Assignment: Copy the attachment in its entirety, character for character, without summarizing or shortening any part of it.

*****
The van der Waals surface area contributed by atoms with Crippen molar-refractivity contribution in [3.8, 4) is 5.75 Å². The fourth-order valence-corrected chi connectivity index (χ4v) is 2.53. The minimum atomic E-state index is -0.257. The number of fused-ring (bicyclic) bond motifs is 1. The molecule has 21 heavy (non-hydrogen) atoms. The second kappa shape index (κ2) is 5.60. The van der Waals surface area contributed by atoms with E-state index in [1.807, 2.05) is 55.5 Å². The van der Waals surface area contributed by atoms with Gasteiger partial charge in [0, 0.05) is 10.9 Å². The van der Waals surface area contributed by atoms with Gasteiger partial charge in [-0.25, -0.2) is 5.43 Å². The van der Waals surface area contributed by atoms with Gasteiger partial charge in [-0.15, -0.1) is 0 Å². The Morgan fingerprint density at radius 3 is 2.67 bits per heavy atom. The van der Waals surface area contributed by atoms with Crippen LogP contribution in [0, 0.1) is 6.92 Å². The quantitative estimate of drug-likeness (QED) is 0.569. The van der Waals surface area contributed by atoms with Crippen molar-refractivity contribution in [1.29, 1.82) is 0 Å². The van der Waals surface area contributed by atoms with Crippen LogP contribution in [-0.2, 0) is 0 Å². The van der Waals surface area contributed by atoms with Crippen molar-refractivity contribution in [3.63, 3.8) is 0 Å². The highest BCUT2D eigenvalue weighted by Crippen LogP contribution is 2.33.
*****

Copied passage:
The van der Waals surface area contributed by atoms with Crippen molar-refractivity contribution in [3.8, 4) is 5.75 Å². The fourth-order valence-corrected chi connectivity index (χ4v) is 2.53. The minimum atomic E-state index is -0.257. The number of fused-ring (bicyclic) bond motifs is 1. The molecule has 21 heavy (non-hydrogen) atoms. The second kappa shape index (κ2) is 5.60. The van der Waals surface area contributed by atoms with E-state index in [1.807, 2.05) is 55.5 Å². The van der Waals surface area contributed by atoms with Gasteiger partial charge in [0, 0.05) is 10.9 Å². The van der Waals surface area contributed by atoms with Gasteiger partial charge in [-0.25, -0.2) is 5.43 Å². The van der Waals surface area contributed by atoms with Gasteiger partial charge in [-0.15, -0.1) is 0 Å². The Morgan fingerprint density at radius 3 is 2.67 bits per heavy atom. The van der Waals surface area contributed by atoms with Crippen LogP contribution in [0, 0.1) is 6.92 Å². The quantitative estimate of drug-likeness (QED) is 0.569. The van der Waals surface area contributed by atoms with Crippen molar-refractivity contribution in [1.29, 1.82) is 0 Å². The van der Waals surface area contributed by atoms with Crippen LogP contribution in [-0.2, 0) is 0 Å². The van der Waals surface area contributed by atoms with Crippen molar-refractivity contribution in [3.63, 3.8) is 0 Å². The highest BCUT2D eigenvalue weighted by Crippen LogP contribution is 2.33.